Southern Girl's Guide to Boot Buyin'

Daddy once knew a man, who shot himself in the foot. The fellow was purportedly sitting on his porch when he, all of a sudden, snatched up his gun and obliterated the one that went to market. No one is certain why he did it. Some speculated that he was drunk, saw his piggy wiggling and mistook it for a critter across the yard. Others said he wasn’t playing with a full deck, and ain’t no tellin’ what a short-decked man might do or why he did it.
I might have agreed with this theory a few weeks ago; however, I may have discovered what motivated the man. He probably had a pair of sock-eatin’ boots. Now, some might think sock-eatin’ boots are no reason to go and shoot yourself in the foot. But this is the South, and around here, boots are serious business. Sneakers might be fine for power walking city folks, but us country folk need a pair of sturdy, every-day boots. How else could we garden, mow, prowl a pasture, feed the varmints, hop the creek, jump a fence, put up hay, climb a mountain, show things with motors who’s boss and shoo away ankle-biting animals?
As far as I’m concerned, boots are a bare necessity.
Unfortunately, a good pair is hard to find, so I do tend to wear the old ones until they are a source of misery for all people in favor of fashionable footwear. Unfortunately, after hopping the creek at Mamma’s one Sunday, I noticed water seeping in around the sole. Ain’t nothing a southern girl despises more than soggy socks. So, I set out on Monday in search of new boots.
When purchasing boots, there are four features one must consider: fit, tread, kick-ability, and jiggle-soundness.
The best way to test the fit is to put the boot on, put your foot out and shake it all about. If your ankle feels unstable or the boot wobbles, don’t buy it. A boot that can’t Hokey Pokey ain’t worth having.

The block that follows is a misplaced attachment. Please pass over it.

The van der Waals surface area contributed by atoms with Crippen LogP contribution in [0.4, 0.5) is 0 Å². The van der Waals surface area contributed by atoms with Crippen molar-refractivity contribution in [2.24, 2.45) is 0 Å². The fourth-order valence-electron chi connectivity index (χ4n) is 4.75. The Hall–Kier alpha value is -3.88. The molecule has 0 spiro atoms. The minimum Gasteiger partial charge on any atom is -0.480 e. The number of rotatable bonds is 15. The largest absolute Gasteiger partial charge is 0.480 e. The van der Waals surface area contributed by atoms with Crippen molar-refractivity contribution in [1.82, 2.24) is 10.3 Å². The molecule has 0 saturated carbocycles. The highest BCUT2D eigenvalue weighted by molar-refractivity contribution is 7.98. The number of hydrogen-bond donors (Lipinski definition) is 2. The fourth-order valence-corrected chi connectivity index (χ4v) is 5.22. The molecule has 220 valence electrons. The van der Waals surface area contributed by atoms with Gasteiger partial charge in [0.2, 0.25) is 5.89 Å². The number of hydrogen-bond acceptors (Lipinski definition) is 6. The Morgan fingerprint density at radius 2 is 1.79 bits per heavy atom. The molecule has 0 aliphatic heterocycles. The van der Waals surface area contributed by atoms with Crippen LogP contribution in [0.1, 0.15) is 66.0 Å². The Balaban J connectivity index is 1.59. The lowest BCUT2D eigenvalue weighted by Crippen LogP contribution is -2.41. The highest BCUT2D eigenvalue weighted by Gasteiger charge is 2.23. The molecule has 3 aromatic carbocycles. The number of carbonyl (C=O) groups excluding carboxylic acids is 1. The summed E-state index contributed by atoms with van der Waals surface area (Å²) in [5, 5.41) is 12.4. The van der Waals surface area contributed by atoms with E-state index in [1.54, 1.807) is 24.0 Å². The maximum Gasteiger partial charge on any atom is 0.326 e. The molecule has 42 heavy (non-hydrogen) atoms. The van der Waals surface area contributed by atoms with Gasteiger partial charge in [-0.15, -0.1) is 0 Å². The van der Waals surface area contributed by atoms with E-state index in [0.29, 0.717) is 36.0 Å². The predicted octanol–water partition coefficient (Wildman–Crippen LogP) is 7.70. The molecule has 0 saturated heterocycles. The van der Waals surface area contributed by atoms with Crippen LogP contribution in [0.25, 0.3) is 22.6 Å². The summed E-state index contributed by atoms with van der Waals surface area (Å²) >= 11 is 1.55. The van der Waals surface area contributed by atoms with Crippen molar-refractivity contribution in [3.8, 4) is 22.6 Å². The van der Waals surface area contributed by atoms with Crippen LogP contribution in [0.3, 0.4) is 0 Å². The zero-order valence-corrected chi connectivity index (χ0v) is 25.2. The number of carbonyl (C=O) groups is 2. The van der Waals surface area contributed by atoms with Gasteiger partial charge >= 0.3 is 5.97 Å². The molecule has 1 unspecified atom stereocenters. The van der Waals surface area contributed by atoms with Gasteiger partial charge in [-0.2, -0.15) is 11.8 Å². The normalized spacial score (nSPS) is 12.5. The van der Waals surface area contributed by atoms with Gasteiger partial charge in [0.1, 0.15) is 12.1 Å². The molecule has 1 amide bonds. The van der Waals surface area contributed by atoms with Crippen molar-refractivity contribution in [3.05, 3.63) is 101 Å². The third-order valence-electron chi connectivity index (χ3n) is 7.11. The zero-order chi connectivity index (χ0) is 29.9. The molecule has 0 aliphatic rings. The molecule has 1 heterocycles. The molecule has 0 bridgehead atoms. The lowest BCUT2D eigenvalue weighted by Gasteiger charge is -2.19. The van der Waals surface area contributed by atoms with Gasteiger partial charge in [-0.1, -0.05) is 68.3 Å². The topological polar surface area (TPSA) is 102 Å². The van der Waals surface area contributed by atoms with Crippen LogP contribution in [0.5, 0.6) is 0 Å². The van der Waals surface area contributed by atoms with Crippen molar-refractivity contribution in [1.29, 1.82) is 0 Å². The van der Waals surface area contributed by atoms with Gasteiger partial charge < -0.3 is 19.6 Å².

Next is the tread test. I stand flat-footed on a slanted outcrop of rocks behind Mamma’s. If I can reach the second limb of Pap’s persimmon tree without slipping, fracturing a bone or bruising something important, I consider the tread passable.
Now, there’s the kick-ability aspect. This refers to the strength of the toe box. Kick-ability is useful when shutting tricky tailgates, checking woodpiles for snakes, repairing temperamental appliances and/or warding off possible weiner dog attacks. To obtain the highest level of kick-ability, I recommend steel-toed boots. However, a fair amount can be obtained by buying boots with a rubberized sole, which extends ¼ inch beyond the toe. This creates the bounce factor – or the momentum created when the rubber strikes a hard surface. The bounce factor takes some of the work out of kicking stuff, but if you’re not careful you can stub a toe or cause unintentional denting of the washing machine.
Finally, the most crucial feature of any boot is jiggle-soundness. Any time you step in a cow pile or something else you don’t want to drag home, you should be able to locate the nearest water source, insert the bottom of your boot and jiggle it around, thereby dislodging any offensive debris. After all, there are some things in life you simply can’t rake off.
Three stores and countless boots later, I purchased a pair I thought would meet my standards but the boots started eating my socks. There was some sort of vacuum effect in the heel that caused the sock to be sucked down to my toes. Baby Sister suggested the problem was my socks. So, I wore different socks, tall socks, short socks, my husband’s socks and even went to Wal-Mart and purchased new socks.
Finally, I gave up and returned the boots.
“Eating your socks?” The clerk said skeptically.
“Yep.” I assured him.
His solution was arch-support socks. I resented the implication that my arch was the problem, but I was desperate.
“Okay, how much do they cost?” I asked.
After a few moments of rooting around in what I suspect was the orthopedic old lady supplies, the fellow returned with a single pair of socks. They appeared to have an Ace bandage sewn around the arch.
“Where are the rest of them?” I asked.
“They are $32.95 a pair, ma’am.”
And I laughed.
First of all, I’m not keen on wearing bandages around my foot and if I were, I’d not pay $32 to do so. For this amount of money, I expect a whole package of socks, a free shoeshine, an extra set of laces in the color of my choice and a complementary key chain.
“Honey,” I said kindly, “do I look like a person who’d pay $33 for a pair of socks?”
Needless to say, the clerk kept the socks. I swapped my boots for a new pair of sandals.
As the salesman was ringing up my purchase, he grinned at me and said, “Just so there are no misunderstandings, these sandals are not intended to be waterproof or worn with socks.”
The point is I understand why a man might be inclined to shoot himself in the foot. I, however, am partial to my body parts and far too chicken to shoot anything. I have considered testing my new boots kick-ability on a witty shoe salesman though.


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